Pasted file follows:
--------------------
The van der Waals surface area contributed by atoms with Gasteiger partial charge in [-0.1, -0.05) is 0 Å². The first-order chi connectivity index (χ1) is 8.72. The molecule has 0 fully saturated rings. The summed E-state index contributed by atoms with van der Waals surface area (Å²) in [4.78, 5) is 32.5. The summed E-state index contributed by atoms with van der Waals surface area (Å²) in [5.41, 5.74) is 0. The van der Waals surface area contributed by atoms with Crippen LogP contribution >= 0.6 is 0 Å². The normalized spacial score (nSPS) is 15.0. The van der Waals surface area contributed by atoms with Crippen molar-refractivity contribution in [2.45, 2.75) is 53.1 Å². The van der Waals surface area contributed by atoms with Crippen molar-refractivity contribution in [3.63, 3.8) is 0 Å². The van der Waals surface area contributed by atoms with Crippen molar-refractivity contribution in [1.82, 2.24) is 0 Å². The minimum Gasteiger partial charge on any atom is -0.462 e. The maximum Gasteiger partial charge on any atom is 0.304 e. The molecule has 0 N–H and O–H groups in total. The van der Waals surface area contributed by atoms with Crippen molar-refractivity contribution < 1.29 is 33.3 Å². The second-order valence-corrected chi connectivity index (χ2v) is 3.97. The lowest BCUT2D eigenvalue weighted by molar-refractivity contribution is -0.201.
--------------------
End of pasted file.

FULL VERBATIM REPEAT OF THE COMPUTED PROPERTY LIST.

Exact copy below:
The van der Waals surface area contributed by atoms with Gasteiger partial charge in [-0.1, -0.05) is 0 Å². The first-order chi connectivity index (χ1) is 8.72. The molecule has 0 fully saturated rings. The summed E-state index contributed by atoms with van der Waals surface area (Å²) in [4.78, 5) is 32.5. The summed E-state index contributed by atoms with van der Waals surface area (Å²) in [5.41, 5.74) is 0. The van der Waals surface area contributed by atoms with Crippen LogP contribution >= 0.6 is 0 Å². The normalized spacial score (nSPS) is 15.0. The van der Waals surface area contributed by atoms with Crippen molar-refractivity contribution in [2.45, 2.75) is 53.1 Å². The van der Waals surface area contributed by atoms with Crippen molar-refractivity contribution in [3.63, 3.8) is 0 Å². The van der Waals surface area contributed by atoms with Crippen molar-refractivity contribution in [1.82, 2.24) is 0 Å². The minimum Gasteiger partial charge on any atom is -0.462 e. The maximum Gasteiger partial charge on any atom is 0.304 e. The molecule has 0 N–H and O–H groups in total. The van der Waals surface area contributed by atoms with Crippen molar-refractivity contribution < 1.29 is 33.3 Å². The second-order valence-corrected chi connectivity index (χ2v) is 3.97. The lowest BCUT2D eigenvalue weighted by molar-refractivity contribution is -0.201.